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Changing The World - The Geography of Alternate History

AndyC

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Published by SLP
It's an area I never really considered but now seems so obvious that you HAVE to consider it.
And I'm taking notes for thoughts for the next Endeavour book - because the colonists are smart enough to have learned about geographical determinism and have to bear that in mind for where they'll try to establish outposts next, thinking for the long term
 

Kato

Plain with Left Beef
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It's an area I never really considered but now seems so obvious that you HAVE to consider it.
It was my own reading of Stephen Jay Gould's book (as referenced in the article) that first made me draw the link between Geology (as my then academic discipline) and AH as a general more philosophical interest. Evolution and "survival of the fittest" make a lot more sense from the point of view of contingency. There's no inherent "highest" evolutionary state, or end goal (as depicted and implied in a lot of classic iconography - think the line of increasingly upright monkeys), there's just circumstances external and internal that happen to (dis)favour a particular species at a particular point in time.

It seemed only natural to apply the dynamic between natural environment and evobiological history, to that between physical geography and human history.

A lovely selection of accompanying images too - I particularly like the title image as something that looks like it might be a real image from a ATL where the first artificial satellites were launched by a glacial period civilisation.
 

BClick

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Nice work. I've been thinking a lot about geographical determinism lately in regards to the Big AH Project I've picked up again. At the moment I'm kind of caught between "lol let's have the characters believe an independent Oregon Country was inevitable, ironic reversal of manifest destiny lol" and genuinely wondering how the US could be stopped from steamrolling the continent.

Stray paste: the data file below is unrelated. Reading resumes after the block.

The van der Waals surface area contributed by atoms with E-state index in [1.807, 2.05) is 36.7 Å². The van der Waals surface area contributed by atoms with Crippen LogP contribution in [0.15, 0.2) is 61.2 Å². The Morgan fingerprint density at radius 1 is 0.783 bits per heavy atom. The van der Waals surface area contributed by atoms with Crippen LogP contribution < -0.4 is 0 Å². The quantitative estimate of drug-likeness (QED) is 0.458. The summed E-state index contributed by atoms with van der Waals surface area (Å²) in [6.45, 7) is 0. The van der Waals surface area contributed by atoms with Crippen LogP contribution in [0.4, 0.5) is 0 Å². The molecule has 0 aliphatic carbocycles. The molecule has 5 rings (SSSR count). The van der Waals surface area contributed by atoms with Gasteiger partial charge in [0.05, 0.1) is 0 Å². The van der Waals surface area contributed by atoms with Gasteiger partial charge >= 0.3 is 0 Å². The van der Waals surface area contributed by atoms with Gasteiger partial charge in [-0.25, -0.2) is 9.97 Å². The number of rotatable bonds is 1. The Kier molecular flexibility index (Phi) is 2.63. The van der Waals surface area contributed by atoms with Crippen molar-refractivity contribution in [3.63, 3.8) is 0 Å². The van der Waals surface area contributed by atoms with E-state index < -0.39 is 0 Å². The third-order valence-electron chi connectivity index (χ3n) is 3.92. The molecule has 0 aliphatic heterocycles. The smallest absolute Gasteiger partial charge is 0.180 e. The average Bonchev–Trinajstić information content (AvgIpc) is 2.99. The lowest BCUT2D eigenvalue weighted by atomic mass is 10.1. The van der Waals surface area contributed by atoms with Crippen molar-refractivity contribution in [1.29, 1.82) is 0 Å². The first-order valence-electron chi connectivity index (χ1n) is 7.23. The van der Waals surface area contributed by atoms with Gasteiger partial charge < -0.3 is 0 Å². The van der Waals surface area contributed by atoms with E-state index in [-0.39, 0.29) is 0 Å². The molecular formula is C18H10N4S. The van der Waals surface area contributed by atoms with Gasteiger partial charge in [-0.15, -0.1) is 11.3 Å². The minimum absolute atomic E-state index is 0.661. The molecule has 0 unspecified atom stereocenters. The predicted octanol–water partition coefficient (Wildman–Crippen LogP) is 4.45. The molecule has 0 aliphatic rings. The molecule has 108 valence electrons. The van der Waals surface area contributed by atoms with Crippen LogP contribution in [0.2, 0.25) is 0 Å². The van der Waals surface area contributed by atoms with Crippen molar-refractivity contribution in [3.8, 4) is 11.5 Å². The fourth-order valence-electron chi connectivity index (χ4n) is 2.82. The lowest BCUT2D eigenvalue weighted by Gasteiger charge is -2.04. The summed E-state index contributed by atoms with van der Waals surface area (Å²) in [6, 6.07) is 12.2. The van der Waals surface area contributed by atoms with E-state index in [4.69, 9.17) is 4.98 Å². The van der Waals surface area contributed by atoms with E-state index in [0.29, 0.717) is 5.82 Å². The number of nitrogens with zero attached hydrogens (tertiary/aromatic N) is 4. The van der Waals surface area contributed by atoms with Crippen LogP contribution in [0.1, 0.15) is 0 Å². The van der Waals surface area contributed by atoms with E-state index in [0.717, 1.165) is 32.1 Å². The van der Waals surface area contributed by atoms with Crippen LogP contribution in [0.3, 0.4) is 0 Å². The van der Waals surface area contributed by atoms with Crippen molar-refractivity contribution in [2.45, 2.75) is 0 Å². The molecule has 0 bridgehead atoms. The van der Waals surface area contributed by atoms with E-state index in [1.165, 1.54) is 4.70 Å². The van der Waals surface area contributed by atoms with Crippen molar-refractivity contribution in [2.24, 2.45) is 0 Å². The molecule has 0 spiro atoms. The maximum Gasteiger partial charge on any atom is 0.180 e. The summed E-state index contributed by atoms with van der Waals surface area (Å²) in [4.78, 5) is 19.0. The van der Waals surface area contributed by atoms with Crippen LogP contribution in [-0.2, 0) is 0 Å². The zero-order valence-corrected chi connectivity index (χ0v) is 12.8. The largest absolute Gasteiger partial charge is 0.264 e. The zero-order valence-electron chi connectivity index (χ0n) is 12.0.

Looking forward to the next installment!
 

MAC161

Well-known member
Published by SLP
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WI, USA
A great article all around; can't wait for the next one! The points and questions raised here bring to mind the relatively unexplored (as far as I know) subgenre of AH revolving around geological/geographic divergences; the only two I know of for certain are Turtledove's Down in the Bottomlands (where the Atlantic did not reflood the Mediterranean, leaving the latter as virtually desert) and Atlantis trilogy (where the Eastern Seaboard broke away to form an eighth continent of that name). I'm curious what your thoughts are on this subgenre (and the above books, if you've read them), and if there are any other books or articles you would recommend that build on Gould's work.

I'm also curious as to whether your series will consider the issue of specific resources within geography (Ex: the lack of or abundance of oil, coal, timber, arable soil of various kinds) and how such might play a role in AH. I'm tinkering with a rough story idea along these lines, and any thoughts/suggestions would be welcome: the TL is one where no oil deposits were ever formed, and so human civilization has followed different paths of development around the prolonged use of older resources such as coal, or the discovery of new ones (as yet undetermined).
 
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Geordie

Big Ol' Soviet Deltic
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I don't know whether this is going to be referenced in future articles, but there seem to be opportunities to draw links between geographical determinsim and the longue durée school of historiography. Braudel's Mediterranean and Mediterranean World in the Reign of Phillip II of Spain (sorry Angelo, but I'm not willing to burst your blood vessels by trying to type up the actual title) is probably the poster child for this.
 
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